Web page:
“For us it’s more about borders,” Puravi, a fourth-year international student from Kolkata and Bangalore, India, explains.  When the College sent out that March 10 email, she and her fellow international students had to come to terms with the pandemic in both Grinnell and their home countries.

The College held a town hall for international students the night of the announcement. The meeting was packed with students from dozens of different countries. It lasted over three hours.

The global nature of Grinnell and the consequences of the College’s broad reach was what ultimately led the administration to announce the shift to remote learning before any other institution in Iowa and before most in the country.

At a town-hall information session for all students on March 11, I remember then-Dean Anne Harris explaining the basics of COVID-19 transmission, how the disease could spread so quickly and easily. Standing at the pulpit of Herrick Chapel, she raised her arms above her head and brought them down in a circle, like a ballet dancer moving through a porte de bras. It was an unexpected and powerful choreography, her hands tracing the deadly vectors of disease that were already moving around the globe.

Anne Harris leads a Town Hall on the novel coronavirus on March 11, 2020. Photo by Zoe Fruchter.

“We were all in that room because I and others had really started to realize how global Grinnell is, and what it would look like for students to go away for spring break and come. And we knew, we knew, we couldn’t handle the return,” now-President Harris recalls of that day. “It was the most impactful and embodied way that we are a global community. When we leave and come back, the whole world is moving with us.”

Puravi had just applied for what she described as her “dream” internship that March. She was waiting to hear back about whether she had been accepted, which would mean living in the U.S. for the summer. She could stay in Grinnell, hoping to wait out the pandemic for a few months. Or she could leave, not knowing if she would be allowed to come back to the country.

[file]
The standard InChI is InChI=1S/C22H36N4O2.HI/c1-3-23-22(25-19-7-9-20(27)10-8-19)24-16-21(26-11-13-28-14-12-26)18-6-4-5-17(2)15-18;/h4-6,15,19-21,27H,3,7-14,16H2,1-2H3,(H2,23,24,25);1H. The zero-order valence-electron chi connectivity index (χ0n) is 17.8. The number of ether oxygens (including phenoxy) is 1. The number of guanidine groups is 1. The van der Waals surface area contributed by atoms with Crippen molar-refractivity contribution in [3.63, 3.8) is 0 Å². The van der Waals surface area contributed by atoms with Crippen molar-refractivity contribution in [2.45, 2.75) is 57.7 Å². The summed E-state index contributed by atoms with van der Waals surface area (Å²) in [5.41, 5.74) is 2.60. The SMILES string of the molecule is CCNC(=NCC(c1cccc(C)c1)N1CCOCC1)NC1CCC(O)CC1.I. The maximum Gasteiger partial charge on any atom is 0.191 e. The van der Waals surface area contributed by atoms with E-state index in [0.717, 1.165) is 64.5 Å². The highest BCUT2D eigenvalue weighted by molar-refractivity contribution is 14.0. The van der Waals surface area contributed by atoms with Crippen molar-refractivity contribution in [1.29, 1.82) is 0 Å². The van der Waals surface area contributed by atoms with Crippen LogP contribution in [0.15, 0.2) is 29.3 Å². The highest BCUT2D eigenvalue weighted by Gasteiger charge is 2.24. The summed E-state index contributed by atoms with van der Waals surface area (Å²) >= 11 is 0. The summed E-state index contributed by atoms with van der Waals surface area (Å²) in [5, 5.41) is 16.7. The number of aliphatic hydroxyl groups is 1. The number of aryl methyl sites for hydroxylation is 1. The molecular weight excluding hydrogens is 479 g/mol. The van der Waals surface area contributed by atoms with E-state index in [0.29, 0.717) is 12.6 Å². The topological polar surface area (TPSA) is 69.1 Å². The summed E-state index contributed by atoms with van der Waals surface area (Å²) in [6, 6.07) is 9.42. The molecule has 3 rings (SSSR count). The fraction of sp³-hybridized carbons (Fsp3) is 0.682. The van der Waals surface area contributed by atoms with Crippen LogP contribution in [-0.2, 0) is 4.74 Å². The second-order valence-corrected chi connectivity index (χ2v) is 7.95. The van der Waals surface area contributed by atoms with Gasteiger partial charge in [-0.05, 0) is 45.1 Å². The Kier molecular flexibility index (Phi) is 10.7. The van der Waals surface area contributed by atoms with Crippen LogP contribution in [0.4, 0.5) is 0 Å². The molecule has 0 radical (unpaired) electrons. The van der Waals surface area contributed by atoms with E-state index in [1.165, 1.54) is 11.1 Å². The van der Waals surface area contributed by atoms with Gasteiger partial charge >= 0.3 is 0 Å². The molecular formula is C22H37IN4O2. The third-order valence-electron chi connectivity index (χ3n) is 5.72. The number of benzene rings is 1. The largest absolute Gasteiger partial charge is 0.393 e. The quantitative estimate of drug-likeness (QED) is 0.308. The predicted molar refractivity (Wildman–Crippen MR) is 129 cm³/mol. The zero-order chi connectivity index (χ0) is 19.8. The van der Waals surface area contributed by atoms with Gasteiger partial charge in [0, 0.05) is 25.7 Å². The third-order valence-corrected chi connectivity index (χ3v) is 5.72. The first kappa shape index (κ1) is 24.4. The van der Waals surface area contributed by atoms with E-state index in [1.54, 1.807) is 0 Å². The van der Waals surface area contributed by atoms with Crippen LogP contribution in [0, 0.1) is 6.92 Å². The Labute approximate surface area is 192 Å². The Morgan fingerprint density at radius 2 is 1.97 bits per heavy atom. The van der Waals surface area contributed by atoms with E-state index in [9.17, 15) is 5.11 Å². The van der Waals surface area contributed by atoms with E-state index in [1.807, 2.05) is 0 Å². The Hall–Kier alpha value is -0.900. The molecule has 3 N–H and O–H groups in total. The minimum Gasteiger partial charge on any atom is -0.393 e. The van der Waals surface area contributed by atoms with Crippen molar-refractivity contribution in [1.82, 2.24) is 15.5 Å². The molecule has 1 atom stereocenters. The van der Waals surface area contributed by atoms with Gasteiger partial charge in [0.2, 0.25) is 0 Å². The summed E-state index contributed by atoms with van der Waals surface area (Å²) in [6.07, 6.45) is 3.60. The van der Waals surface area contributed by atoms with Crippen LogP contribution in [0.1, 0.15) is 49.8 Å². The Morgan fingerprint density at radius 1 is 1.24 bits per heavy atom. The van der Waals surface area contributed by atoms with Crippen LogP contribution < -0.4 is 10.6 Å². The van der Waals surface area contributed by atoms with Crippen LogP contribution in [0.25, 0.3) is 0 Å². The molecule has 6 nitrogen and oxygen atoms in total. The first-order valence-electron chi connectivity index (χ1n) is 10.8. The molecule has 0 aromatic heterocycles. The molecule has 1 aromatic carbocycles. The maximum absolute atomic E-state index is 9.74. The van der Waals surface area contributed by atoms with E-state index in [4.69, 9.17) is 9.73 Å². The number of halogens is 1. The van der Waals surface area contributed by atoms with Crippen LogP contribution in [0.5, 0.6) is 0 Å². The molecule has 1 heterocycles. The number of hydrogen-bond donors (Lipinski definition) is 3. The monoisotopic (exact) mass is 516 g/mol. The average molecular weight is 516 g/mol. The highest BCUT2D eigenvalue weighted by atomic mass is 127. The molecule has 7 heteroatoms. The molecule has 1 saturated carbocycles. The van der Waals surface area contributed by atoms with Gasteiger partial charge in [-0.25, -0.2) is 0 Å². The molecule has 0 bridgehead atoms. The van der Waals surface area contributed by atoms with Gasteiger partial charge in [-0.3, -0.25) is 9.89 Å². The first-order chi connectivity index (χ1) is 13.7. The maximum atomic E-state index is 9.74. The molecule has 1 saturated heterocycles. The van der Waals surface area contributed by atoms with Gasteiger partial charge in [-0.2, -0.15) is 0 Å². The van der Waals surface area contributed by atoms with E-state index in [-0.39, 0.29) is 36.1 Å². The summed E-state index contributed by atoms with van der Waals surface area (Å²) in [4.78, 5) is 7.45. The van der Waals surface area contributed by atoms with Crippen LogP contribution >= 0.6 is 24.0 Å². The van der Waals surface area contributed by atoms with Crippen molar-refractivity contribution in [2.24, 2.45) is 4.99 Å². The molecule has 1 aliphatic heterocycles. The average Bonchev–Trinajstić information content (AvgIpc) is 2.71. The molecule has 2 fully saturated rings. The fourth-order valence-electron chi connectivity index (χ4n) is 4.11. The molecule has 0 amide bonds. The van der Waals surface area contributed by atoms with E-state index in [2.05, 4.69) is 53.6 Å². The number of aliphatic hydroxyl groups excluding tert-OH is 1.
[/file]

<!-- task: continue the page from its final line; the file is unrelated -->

That week, Puravi chose to stay.

A year later, she sits talking to me over Zoom from her room on-campus in Clark Hall, where she’s lived since the shift to remote learning. Puravi has only seen her family once in the past year. I ask her if she had any feeling at that moment in March that she might still be in Iowa a year later.

“I had no idea,” she says. “We all had this impression that it would only last until June.” I remember having that idea as well, as if COVID-19 too would abide by the academic calendar.


In another universe, where life did abide by the academic calendar, Alanis Gonzalez and her advisor Dustin Dixon would have gone to Saint’s Rest to get coffee that week. Alanis had just been awarded the prestigious Mellon Mays Fellowship and Dixon had signed an associate professor contract in the classics department. Instead, on March 12, the two were sitting in the Dining Hall, a meeting that seemed more doable, Alanis says, given the circumstances.